How To Use A Clapperboard

How To Use A Clapperboard [Easy Guide]

As a filmmaker, it’s important to learn how to use a clapperboard. Everyone knows what a clapperboard looks like (whether it’s a digital board or a traditional film slate), but do you know why you need one?

Clapperboards have several uses during post-production. In particular, you need one on productions recording sound separately from the image.

Before you shout action, every shot should be ‘boarded’ or ‘slated’ with a clapperboard. Even if you are making a student film, try to get used to using a board.

This small guide will teach you the basics of how to use a clapperboard and what does slate mean on a professional film set.

What is a Clapperboard?

A clapperboard is literally a board with shot information that is shown to the camera before every take. The board has a hinged arm that makes a clapping noise when pushed down onto the board. It is used on all film and TV productions worldwide. 

There are two functions of a clapperboard, firstly it lets the editor know specific details about a shot. Including the roll, shot number, and take. Secondly, it synchronizes the sound to the image. During post-production, the film editor can use a spike on the audio track to line up the image and sound. 

It’s the 2nd assistant camera (also known as the clapper loader) whose job is to board each shot. In the UK, we mainly call it a clapperboard or digital clapperboard. However, in the US, it is more often called a slate.

What Does Slate Mean?

Person holding a film slate

Originally a clapperboard was made of slate, and you draw the shot numbers with chalk. Although these days, clapperboards are made from acrylic and drawn with whiteboard markers. When learning how to use a clapperboard, you will likely start with an acrylic whiteboard.

There is also the digital clapperboard (digislates), which have on them inbuilt electronic boxes. The digital clapperboard shows the camera timecode; this makes it even easier for the editor to synchronize video files and sound clips. Still, it is more common even on major film sets to see a whiteboard clapperboard used. 

What’s On a Clapperboard

  • The Clapper Sticks – The sticks make a sound for the editor to synch, but they also have another purpose. The colors on the sticks are for white balance and color checks. 
  • Roll – This is a number reference for the film roll or digital media card.
  • Scene – The script scene number being shot
  • Take – The number of takes of each individual shot.
  • Production Title – The film title or TV episode number 
  • Director – The director’s full name
  • DOP – The director of photography’s full name
  • Camera – The camera operator’s initials or camera name (e.g. camera A)
  • Date – The day the footage is being shot

Some clapperboards have space for additional information, such as frames per second (FPS) or Mute On Sound (MOS). Others include room for further scene details, for example, INT or EXT (Interior or exterior) and Day/Night. A digital clapperboard is the same but will include a timecode box. The camera assistant will need to make sure that the timecode on the board is the same as the camera.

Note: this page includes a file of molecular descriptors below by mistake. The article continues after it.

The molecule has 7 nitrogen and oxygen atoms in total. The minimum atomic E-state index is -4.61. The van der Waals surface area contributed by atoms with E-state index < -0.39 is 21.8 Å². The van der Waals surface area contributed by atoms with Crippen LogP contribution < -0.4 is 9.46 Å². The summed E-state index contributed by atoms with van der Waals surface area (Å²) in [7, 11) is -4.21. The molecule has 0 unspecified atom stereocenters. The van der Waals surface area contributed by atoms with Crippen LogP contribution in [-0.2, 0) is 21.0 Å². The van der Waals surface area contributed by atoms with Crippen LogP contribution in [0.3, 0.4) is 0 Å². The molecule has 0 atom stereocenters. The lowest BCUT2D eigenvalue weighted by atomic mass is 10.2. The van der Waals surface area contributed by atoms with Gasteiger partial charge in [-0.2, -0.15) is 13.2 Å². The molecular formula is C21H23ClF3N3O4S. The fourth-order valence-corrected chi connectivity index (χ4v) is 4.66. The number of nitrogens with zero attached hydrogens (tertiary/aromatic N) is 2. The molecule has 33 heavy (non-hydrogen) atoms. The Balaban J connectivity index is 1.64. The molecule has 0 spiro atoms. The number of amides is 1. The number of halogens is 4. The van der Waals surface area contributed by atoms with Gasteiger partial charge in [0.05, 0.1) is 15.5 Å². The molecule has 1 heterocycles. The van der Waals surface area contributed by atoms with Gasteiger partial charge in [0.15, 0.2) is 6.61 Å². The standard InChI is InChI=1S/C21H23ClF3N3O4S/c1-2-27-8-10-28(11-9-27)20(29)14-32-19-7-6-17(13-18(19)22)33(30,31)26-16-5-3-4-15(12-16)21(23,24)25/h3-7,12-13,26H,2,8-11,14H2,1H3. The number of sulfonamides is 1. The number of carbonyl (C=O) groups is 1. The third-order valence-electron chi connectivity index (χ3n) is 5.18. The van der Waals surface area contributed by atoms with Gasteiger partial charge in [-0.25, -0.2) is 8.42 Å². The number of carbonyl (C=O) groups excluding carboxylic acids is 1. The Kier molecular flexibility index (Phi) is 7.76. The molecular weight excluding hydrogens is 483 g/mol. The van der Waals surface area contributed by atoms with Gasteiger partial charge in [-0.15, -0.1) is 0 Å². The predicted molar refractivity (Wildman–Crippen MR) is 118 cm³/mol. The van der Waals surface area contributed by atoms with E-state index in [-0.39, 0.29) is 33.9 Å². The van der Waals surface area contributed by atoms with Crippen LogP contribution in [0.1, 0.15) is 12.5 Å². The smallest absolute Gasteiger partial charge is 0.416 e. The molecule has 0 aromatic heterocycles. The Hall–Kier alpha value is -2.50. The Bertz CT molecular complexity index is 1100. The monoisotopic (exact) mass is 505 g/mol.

How To Use a Clapperboard

digital clapperboard used on tv set

When filming begins, the 2nd assistant director will stand in front of the camera with the clapperboard. They will have written the scene and take number, which will also be the same as the script supervisor’s notes. On a digital clapperboard, the 2nd AD will make sure the timecode reads the same as the camera.

Then the 1st Assistant Director will call for ‘quiet on set’, followed by ‘roll sound’, ‘roll camera’ or some variation of calling the roll. When sound replies’ speed’ indicating that they are recording and the camera replies ‘rolling’, the 2nd AD will board/slate the shot. Typically you only call the scene and take number. For example, ‘scene five take one’. After the board has been called, the 2nd AD will clap the sticks together.

Sometimes due to a particular setup or lens choice, you can not board the shot

at the start of filming. In this case, you board the shot at the very end, called the end board or tail slate. Here the 2nd AD will turn the board upside down and read the board before the camera stops recording.

How To Call The Roll

When learning how to use a clapperboard, you will also need to know how to call the roll. This is a protocol for recording on set, and the same sequence happens on film sets worldwide. The actual wording might alter, but the order is the same.

  • 1st AD shouts quiet on set or pictures up
  • 1st AD then calls roll sound, roll camera
  • Sound mixer replies by saying speed
  • The camera operator replies by saying rolling
  • 2nd AC boards the shot, saying the scene and take number
  • 2nd AC loudly claps the board’s sticks together
  • The camera operator responds by saying camera set
  • The 1st AC typically shouts action

Clapperboard – Wrapping Up

A clapperboard or slate is an essential device in filmmaking. If you don’t board a shot, the editor will have a stressful time piecing together the sound and footage. Additionally, boarding a shot helps post-production find footage and match them with the script supervisor’s notes.

Do you have any more clapperboard questions? Let us know in the comments below!

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